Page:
We’ve started a unit on wars of the 20th century. We start with an overview sovereignty and human rights, then learn the four foreign policy positions most countries follow. Students are required to learn about all four:
- Isolationism (staying out of other countries’ business)
- Collective security (working with other nations to prevent, resolve conflict without fighting)
- Internationalism (getting into conflict on one side, to help and to take care of national interests)
- Imperialism (getting into conflict to exploit weaker nations and build national interests)
Then, at the end of the unit, they’ll attend a round-table conference where they debate why one of them is the best role for the US to follow in the near future. All roles are equally correct as a possible answer; students are graded on how well they use historical evidence and examples to support their arguments.
We also spend some time on the Rules of war, a long tradition from religion, philosophy, and international law. Students find this part of the unit perplexing, because they can’t believe anything like war can have rules, and they see that the rules, written down in the last century, may not apply well to present-day situations in times of conflict.
I ask, Should there be rules in war? What are the reasons to make rules for war? What would be good rules? How should we judge a country’s conduct in war? Who should judge? What should happen if you break the rules of war?
I encourage students to journal and discuss their ideas, doubts and confusions on these questions. You might want to talk about this at home, too. Look at the blogroll to the right under 2.1 Rules and Roles for War, to get more information. Feel free to email me if you have concerns or questions.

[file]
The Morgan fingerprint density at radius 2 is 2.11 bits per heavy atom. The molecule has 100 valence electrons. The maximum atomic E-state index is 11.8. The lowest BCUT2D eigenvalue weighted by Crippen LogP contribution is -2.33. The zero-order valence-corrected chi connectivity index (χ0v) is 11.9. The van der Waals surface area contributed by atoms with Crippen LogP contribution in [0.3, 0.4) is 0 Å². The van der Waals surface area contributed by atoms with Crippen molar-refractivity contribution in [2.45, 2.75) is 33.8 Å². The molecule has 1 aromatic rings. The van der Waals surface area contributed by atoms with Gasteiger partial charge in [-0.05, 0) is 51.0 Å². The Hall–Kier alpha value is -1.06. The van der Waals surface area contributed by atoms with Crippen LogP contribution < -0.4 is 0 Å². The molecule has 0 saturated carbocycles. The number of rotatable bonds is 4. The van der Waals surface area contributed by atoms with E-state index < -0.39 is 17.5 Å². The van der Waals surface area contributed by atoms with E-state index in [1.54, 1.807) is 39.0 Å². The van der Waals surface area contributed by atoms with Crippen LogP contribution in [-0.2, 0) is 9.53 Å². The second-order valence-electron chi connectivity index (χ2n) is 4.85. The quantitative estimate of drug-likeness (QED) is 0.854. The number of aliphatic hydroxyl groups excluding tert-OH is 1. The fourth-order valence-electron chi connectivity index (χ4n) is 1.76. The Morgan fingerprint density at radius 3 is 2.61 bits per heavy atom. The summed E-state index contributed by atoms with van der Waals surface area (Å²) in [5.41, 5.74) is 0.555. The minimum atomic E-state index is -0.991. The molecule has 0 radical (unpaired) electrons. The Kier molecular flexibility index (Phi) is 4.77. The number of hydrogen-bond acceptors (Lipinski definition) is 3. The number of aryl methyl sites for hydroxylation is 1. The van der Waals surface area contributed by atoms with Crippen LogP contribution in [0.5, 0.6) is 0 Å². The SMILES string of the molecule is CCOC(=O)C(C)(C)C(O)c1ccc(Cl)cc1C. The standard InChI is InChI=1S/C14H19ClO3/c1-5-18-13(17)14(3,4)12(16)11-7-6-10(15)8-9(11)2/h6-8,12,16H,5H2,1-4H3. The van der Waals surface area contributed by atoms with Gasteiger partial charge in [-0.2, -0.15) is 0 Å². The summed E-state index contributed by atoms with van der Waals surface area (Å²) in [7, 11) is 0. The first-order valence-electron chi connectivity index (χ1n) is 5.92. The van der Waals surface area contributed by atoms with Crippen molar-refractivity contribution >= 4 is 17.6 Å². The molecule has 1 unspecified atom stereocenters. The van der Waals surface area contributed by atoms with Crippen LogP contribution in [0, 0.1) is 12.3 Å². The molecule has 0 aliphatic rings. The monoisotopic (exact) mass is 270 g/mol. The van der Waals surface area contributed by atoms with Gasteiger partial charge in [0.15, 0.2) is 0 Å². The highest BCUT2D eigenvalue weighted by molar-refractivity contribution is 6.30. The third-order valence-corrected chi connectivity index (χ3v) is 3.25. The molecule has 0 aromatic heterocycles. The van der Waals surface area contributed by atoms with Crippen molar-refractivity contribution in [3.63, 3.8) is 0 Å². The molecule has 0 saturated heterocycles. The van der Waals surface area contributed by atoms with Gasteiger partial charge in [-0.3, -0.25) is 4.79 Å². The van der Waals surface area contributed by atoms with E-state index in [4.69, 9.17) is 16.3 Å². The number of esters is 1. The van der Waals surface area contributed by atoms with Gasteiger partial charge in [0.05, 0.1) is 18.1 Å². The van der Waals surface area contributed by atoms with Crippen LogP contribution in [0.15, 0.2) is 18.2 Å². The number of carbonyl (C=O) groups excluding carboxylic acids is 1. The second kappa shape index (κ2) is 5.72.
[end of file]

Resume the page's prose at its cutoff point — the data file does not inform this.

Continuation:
Here are two extra credit opportunities. Remember, extra credit is doing extra work on what we are already learning. It is not doing an assignment instead of the regular work. You must do your immigration assignments first, then this work, to earn the extra credit.
CHOICE #1: Your writing about Beyond the Border was the best writing you have all done in history so far this year. In Microsoft Word or a comparable word processing program, create a document called [Your Last Name][Your First Initial]BtB Response. If I was doing it, mine would look like this: SchneiderDBtBResponse.
Now type the Beyond the Border response I handed back in class on Thursday, September 22 onto that page. Proofread it carefully; use the spell check and grammar check in the work processing software to get it as correct as possible. Save it.
Then attach it to an email and send it to me at my school address (dschneider [at] tusd [dot] net). I’ll compile them and post them as a document here in the blog for others to read: your first history publication this year! You’ll earn 5 extra credit points.
CHOICE #2: This one is more work, but worth more points.
Check out this infographic about diversity in the classroom, made by the New York Times with information from the US Department of Education.
Using the pull-down menus on the left, find the data for California and then our county, San Joaquin. Read the graph with the San Joaquin data and make sense of what the graph is saying about the race and ethnicity of students in San Joaquin County classrooms.
Create five (5) statements that are true according to the graph. These statements should be about student diversity, trends over time, and how our county compares with California overall. Then create three (3) questions you would like to have answered about how immigration affects the diversity in our classrooms.
Post your FIVE statements and THREE questions here in the comments. Type only your FIRST NAME and your last initial so that you protect your identity online. I will read and approve the comments and you’ll see them on this site within about 24 hours after you post. This is worth 10 points extra credit.
I look forward to seeing your work! These must be sent or posted by October 7, at 5pm local time for credit.